Tuesday, April 29, 2008

Girls Nationals Games

So (first of all) hats off to a few students:

1. Jasmine Fermin (tied for first in the 14 and Under section), who managed two rook sacs in one tournament. Notice Angelica behind her, cracking up.

Jasmine Fermin - Nymisha Rao
1.Rxg7 [1.Qg6! is "better" according to computer-- black must defend with Qg8 and then Be4 wins the Nc6-- whatever]

1...Kxg7 [1...Rxg7 2.Qxh6+ Kg8 3.Qxe6+ Kh8 4.Qxc6]

2.Qg6+ Kf8

3.Qxe6 Qxd3

4.Qxh6+ Ke7

5.Qxc6 +-

Tara Lamberti - Jasmine Fermin

White unwisely took on d6 (20. Qxd6) , and Jasmine unleashed
20.... Rxb2+!

21.Ka1 [21.Kxb2 Qc2+ 22.Ka1 (22.Ka3 Nb5+ 23.Kb4 Nxd6) 22...Qxd1+]

21...Rxa2+! -+

2. Rochelle Ballantyne, winner of the 14 and Under Section, for this spectacular queen trapping:

27. Rec1! (although I should say that 27. Rf1 looks very good also-- if black ignores it white will double or triple on the f-file; if black takes on f1, white recaptures with the rook and threatens 29. Bxg6 hxg6 30. Qxg6 and 31. Rf7, winning. Thanks to Mr. Andrei Zaremba for that insight.)

27... Ng7 [I suggested 27...a6, but it doesn't help after 28.Bc2 Qb5 29.Bc5 Rf7 30.a4 Qc4 31.Bxg6-- point is that if black trades queens, white throws in the zwischenzug 32. Bxf7+]

28.Bc2 Qb5 [28...Qa6! is much better: 29.a4 Bd7]

29.Bc5 Rf7

30.a4 Qa6

31.b5 Qa5

32.bxc6 +-

3. And the big hero, Angelica Berrios, winner of the 16 and Under section (she's 14):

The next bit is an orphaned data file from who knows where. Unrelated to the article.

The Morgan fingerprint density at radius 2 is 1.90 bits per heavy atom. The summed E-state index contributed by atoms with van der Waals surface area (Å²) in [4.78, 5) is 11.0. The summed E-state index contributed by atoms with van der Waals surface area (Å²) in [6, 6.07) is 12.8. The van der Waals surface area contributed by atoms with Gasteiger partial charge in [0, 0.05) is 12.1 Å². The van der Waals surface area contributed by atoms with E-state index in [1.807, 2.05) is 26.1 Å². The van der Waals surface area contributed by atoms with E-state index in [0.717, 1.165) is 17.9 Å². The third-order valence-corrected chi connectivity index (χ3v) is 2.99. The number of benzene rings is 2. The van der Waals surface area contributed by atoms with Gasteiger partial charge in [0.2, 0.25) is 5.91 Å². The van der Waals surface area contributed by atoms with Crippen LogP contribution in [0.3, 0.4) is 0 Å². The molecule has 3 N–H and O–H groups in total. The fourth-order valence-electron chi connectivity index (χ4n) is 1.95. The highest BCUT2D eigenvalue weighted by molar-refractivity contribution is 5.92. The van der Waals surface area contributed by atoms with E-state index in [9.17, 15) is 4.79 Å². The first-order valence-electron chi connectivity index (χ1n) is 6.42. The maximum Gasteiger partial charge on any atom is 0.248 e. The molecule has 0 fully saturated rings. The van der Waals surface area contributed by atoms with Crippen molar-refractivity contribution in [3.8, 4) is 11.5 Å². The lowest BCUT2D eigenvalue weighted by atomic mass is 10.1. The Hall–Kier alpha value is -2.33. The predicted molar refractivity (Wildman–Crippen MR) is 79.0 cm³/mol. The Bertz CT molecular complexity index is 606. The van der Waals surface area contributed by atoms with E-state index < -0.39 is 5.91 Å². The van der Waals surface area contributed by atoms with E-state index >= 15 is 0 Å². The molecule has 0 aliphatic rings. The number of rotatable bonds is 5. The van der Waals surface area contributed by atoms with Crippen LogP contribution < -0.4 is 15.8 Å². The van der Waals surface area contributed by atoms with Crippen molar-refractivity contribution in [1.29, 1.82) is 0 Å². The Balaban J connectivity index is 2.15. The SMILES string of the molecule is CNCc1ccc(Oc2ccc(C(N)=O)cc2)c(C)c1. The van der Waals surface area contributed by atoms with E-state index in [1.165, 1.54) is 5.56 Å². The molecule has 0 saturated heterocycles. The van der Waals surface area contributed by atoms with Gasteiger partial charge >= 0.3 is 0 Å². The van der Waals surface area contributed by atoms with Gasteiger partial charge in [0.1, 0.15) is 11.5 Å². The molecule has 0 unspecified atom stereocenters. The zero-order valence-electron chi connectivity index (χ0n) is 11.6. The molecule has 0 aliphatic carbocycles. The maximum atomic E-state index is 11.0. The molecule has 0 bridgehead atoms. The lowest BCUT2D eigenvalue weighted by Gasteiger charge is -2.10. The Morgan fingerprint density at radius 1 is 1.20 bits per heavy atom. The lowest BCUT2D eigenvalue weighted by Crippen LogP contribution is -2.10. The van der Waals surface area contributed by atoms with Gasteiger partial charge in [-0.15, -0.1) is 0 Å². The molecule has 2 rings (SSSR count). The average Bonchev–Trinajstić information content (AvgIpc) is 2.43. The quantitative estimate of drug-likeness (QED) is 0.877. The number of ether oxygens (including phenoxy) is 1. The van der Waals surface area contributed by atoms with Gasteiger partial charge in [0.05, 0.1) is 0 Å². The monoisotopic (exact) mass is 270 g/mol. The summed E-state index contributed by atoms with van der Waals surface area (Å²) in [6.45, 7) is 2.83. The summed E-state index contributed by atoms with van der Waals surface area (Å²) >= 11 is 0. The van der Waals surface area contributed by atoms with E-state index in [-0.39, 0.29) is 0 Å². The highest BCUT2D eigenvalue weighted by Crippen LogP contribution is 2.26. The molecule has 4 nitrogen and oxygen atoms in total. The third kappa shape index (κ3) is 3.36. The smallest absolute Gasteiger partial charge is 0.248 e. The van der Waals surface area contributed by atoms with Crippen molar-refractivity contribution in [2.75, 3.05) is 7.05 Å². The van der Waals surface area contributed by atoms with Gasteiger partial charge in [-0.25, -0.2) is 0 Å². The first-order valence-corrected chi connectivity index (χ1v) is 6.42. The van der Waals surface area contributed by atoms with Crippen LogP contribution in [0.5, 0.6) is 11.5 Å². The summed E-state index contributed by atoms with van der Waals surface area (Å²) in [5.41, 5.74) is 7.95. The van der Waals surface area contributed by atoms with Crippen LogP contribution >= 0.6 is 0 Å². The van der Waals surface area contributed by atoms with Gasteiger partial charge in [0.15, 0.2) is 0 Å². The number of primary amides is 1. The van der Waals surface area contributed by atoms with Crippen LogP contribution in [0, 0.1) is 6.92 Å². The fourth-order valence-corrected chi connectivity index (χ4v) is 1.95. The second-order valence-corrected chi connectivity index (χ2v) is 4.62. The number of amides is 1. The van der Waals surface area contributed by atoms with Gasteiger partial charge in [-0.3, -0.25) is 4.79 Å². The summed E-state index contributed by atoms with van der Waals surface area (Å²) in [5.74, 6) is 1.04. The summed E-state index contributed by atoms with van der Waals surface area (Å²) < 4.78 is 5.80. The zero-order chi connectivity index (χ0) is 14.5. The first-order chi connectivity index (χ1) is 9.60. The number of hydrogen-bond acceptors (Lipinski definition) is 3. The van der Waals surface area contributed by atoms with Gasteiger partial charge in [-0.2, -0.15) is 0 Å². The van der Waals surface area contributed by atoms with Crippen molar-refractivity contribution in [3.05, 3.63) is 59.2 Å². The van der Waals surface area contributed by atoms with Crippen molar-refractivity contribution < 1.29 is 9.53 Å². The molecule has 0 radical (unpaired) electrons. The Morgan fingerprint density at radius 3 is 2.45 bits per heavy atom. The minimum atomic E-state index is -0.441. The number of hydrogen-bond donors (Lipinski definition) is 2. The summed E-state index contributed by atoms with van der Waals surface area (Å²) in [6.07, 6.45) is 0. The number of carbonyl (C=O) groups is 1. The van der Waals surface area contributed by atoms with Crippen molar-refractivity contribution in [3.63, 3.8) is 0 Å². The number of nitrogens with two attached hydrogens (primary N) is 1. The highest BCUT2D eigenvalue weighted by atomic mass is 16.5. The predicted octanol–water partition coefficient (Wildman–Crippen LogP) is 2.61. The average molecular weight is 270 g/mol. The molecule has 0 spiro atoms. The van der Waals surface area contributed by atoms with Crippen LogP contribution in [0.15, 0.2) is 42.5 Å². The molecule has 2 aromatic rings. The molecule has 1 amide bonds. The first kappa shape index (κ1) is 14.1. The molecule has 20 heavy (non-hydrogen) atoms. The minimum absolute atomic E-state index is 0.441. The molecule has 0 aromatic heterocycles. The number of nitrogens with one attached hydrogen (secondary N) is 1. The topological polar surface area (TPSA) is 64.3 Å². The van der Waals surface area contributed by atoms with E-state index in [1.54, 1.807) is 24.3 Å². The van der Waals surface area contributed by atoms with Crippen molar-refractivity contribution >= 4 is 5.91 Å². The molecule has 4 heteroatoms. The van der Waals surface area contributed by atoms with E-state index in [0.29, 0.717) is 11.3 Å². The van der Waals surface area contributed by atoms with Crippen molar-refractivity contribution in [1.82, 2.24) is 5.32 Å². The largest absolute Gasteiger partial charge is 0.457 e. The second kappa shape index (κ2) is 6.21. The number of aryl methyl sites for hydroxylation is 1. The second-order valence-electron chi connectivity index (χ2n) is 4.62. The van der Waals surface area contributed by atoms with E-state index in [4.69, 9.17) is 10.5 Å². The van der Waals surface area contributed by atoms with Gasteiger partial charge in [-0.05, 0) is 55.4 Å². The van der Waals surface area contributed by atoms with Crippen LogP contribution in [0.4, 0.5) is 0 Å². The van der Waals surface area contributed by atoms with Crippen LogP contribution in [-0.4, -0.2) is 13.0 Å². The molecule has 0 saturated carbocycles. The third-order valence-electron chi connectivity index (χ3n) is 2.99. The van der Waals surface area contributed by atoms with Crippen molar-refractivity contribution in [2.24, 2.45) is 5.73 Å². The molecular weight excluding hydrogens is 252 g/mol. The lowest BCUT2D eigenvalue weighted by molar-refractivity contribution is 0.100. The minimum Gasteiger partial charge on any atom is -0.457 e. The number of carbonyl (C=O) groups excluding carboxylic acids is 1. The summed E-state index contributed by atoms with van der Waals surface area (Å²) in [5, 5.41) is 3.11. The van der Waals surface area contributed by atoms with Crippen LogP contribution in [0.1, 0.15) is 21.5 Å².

Robinson,Darrian - Berrios,Angelica [C02] Girls Nationals, 29.04.2008

1.e4 e6
2.d4 d5
3.e5 c5
4.c3 Nc6
5.Nf3 Qb6
Black's basic plan in this line is to take on d4, play Ng8-h6-f5, Be7, 0–0, f6 and get some attack going on the f file. Angelica's play is logical and thematic.

7.cxd4 Nh6
8.b3 Nf5
9.Bb2 Bb4+
10.Kf1 Bd7
[10...Be7 maybe it's a more popular move-- the idea is that on g4 black can play Nh4]

11.Nc3 [11.g4 Nh6 12.Rg1]
11...Qd8 [11...Ncxd4 12.Nxd5 exd5 13.Nxd4 Nxd4 14.Bxd4 Bc5 Angelica saw this and thought (correctly) that it was equal. ]
12.a3 Be7
13. g3 f6

14.Kg2 a6
15.Qd2 fxe5
16.dxe5 0–0

17.Rad1 White is playing planlessly here. She needed either to attack with g4 and Rg1 earlier, or maybe now still she can play b4-b5.

18.h3 Bc5
stage one: hitting f2. She says to me at this point (at this point in analysis, obviously), "Here I thought she would play Bd3, but I had calculated it lost." My response-- "Huh? Seriously?"
19.Na4 Ba7
20.Bd3 Bh5

21.Be2 [21.g4 Nh4+ 22.Nxh4 Qxh4 23.Rdf1 Bxg4 24.hxg4 Qxg4+ 25.Kh2 Rf3]
22.Bxf3 Nfd4
23.Bxd4 Nxd4

24.Bg4 Nxb3

25.Bxe6+ Kh8

26.Qe1 Rxf2+

27.Qxf2 Bxf2

28.Rxd5 Qe7 they played a few more moves but 0-1

Reuder,Emma - Berrios,Angelica [A84]
Girls Nationals, 29.04.2008

1.d4 e6

2.c4 f5

3.Nc3 Nf6

4.Nf3 d5 After the game Angelica said she thought she was supposed to play Bb4, but it seems like everyone else plays 4...d5 too.

5.Bg5 c6

6.e3 Bd6

7.cxd5 exd5


8... 0–0
9.Qc2 h6
10.Bh4 Qe8
11.Bxf5 Bxf5

12... Ne4 In the game and afterwards, we both thought Angelica had somehow messed up in losing the pawn, (she suggested moving the queen somewhere instead of castling) but she's making Rybka's first choice each time. [in analysis we (ok, mostly Angelica) found the following hilarious line: 12...Nh5 13.Qg4 (better is 13.Qc2) 13...Rf4 14.Qh3 g5 15.Bg3 (15.g4!) 15...g4 16.Qh4 Be7]
13.Qh3 Nd7
14.Nxe4 dxe4
15.Nd2 Bb4
16.a3? [16.0–0–0; 16.Rd1]
17.Kxd2 Nb6 [17...c5 Angelica rejected this because of 18.d5 Ne5 19.Qe6+]
18.Ke2 [18.Rac1!]
19.Rhd1 cxd4
20.Rxd4 Rc8 [20...Qb5+ 21.Ke1 Qxb2 22.Qe6+ Kh8 23.Rad1=]
21.Qg4 [probably white should run with her king: 21.Kf1 Rc2 22.Kg1 Qf7 23.Rf1 Nd5 24.Rxe4 Rxb2]
22.Ke1 Qxb2
23.Qe6+ Kh8
25.Rd1 Rxd1+
26.Kxd1 Qb5
27.Qe2 Qa4+ [27...Qe5]
28.Qc2 Qd7+
29.Qd2?? Qg4+ 0-1

1 comment:

Anonymous said...


Daaim Shabazz, The Chess Drum